4. The claim for preferential payment was based on an allegation that the bank held these moneys as a trustee for the company. This claim was rejected by the learned Judge who held that the letter which the subscriber addressed to the bank on the opening of the savings bank account operated as an assignment to the company of the moneys standing to the credit of the account. The learned Advocate who appears on behalf of the appellant concedes that if there is no trust the learned Judge's decision cannot be challenged. He does not dispute that the letter signed by the subscriber on the opening of the account can be read as an assignment of the money to the bank for the benefit of the company. The learned advocate for the bank denies that there is any trust and accepts the learned Judge's decision as being correct.
5. We are in entire agreement with the learned Judge when he says that there is no basis on which the bank can be regarded as a trustee for the company. Before there can be a trust of movable property the author of the trust must indicate with reasonable certainty by words or acts (a) an intention on his part to create a trust, (b) the purpose of the trust, (c) the beneficiary, and (d) the trust property, and (unless the trust is declared by will or the author of the trust is himself to be the trustee) transfer the trust property to the trustee. These are the provisions of Section 6 of the Indian Trusts Act, 1882. In this case it is impossible in our opinion to say that there was an intention on the part of the subscriber to create a trust. What the subscriber agreed to do and did was to open a savings bank account with the bank which was to be kept on certain conditions. The payment into the account of the money by the company was a payment in on behalf of the subscriber and the intention was that this money should be used in discharging the subscriber's financial obligations to the company. It is accepted that the letter which the subscribers signed effected an assignment of the amount to the company, but there was no trust in contemplation. Moreover the whole arrangement was really brought about by the bank for its own benefit. It owned the company which it had formed for the purpose of making profit out of chit-funds and the conditions which it imposed upon the subscribers to the chit-funds were conditions which were merely intended to safeguard itself.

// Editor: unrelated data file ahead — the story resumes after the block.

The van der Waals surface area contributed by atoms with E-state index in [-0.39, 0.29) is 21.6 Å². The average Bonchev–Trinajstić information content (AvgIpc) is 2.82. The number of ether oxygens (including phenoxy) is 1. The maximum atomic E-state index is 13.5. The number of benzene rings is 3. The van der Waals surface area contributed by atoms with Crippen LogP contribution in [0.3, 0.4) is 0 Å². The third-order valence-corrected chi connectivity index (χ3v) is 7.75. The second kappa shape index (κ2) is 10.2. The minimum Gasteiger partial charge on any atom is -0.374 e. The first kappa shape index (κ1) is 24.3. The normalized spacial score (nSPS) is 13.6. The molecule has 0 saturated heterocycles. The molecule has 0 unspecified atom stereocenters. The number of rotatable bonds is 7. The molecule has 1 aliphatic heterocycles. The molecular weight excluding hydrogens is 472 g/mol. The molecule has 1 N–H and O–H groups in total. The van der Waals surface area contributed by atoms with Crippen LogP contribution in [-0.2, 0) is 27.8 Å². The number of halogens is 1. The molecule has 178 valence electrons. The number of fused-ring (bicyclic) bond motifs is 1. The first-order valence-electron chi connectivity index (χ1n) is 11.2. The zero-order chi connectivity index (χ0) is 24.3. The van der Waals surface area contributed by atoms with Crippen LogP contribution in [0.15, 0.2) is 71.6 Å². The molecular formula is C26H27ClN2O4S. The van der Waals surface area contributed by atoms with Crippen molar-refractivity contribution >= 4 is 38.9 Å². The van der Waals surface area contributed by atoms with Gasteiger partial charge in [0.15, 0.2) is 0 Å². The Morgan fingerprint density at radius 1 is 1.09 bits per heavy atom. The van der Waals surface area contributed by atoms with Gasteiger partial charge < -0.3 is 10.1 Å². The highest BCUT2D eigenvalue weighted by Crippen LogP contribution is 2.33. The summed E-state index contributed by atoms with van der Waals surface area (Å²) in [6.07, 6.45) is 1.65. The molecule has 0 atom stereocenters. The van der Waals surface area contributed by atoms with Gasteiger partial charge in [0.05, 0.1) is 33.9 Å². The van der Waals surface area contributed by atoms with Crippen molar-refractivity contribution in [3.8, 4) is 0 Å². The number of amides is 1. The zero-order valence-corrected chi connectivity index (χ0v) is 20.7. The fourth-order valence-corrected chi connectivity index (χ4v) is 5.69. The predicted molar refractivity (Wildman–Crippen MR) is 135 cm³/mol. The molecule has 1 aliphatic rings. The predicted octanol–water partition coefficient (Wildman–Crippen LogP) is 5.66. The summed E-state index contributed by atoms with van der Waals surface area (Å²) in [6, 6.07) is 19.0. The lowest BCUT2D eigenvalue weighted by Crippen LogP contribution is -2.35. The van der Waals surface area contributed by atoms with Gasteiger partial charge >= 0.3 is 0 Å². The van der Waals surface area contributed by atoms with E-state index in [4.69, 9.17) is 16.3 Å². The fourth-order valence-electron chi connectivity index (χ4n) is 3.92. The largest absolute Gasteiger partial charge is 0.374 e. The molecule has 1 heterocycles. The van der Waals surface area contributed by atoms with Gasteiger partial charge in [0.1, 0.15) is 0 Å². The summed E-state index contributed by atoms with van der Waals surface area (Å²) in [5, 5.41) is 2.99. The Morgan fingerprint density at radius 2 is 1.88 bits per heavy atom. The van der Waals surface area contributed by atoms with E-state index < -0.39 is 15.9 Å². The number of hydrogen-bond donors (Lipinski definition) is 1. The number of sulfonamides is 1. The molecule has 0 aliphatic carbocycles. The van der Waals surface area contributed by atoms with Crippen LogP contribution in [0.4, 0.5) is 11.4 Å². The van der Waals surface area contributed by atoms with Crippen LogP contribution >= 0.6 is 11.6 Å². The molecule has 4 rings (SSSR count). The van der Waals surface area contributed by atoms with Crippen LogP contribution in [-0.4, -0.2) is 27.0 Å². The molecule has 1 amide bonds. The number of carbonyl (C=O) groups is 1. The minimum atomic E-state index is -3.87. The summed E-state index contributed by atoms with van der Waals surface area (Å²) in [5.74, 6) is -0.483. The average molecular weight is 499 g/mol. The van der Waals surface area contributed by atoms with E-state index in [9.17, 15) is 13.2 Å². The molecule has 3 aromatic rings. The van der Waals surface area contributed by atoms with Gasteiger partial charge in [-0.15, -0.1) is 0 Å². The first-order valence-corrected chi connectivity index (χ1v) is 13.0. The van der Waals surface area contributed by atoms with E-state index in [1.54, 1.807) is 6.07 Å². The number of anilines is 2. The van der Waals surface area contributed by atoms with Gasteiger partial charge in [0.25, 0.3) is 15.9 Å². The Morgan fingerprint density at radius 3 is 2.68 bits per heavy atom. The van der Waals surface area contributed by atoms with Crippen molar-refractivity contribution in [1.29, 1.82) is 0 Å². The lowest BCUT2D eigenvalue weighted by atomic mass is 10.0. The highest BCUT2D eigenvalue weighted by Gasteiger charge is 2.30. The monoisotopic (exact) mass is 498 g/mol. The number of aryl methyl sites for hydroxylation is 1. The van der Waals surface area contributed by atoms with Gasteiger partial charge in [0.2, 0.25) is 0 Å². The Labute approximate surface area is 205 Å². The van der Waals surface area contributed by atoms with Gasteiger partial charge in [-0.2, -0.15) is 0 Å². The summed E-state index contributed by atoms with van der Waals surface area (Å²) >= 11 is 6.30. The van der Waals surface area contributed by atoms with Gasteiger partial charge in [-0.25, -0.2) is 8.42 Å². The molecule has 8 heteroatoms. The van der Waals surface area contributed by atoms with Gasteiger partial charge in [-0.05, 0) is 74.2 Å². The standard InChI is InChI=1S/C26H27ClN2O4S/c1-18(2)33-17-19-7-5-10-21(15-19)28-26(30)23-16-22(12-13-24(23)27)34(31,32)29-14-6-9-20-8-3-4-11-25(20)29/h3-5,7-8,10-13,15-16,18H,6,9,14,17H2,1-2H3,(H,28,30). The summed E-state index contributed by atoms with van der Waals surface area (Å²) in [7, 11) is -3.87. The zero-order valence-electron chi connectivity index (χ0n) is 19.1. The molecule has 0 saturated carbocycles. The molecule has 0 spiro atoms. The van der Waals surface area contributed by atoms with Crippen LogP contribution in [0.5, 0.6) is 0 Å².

6. The learned advocate for the appellant has quoted to us Farley v. Turner (1857) 26 L.J. Ch. 710, but the facts in that case are so far apart from the facts in this case that it has no application. From whatever point of view this matter is looked at, the argument cannot be accepted that there is here a trust which entitles the liquidator of the company to claim preferential payment from the bank. The liquidator must prove as an ordinary creditor in the bank's liquidation. In order that there may be no misunderstanding it may be added that the subscribers have not been made parties to this appeal and have not appeared.
7. The liquidators of the bank are entitled to the costs of the appeal. The liquidator of the company will obtain his costs out of the assets of the company.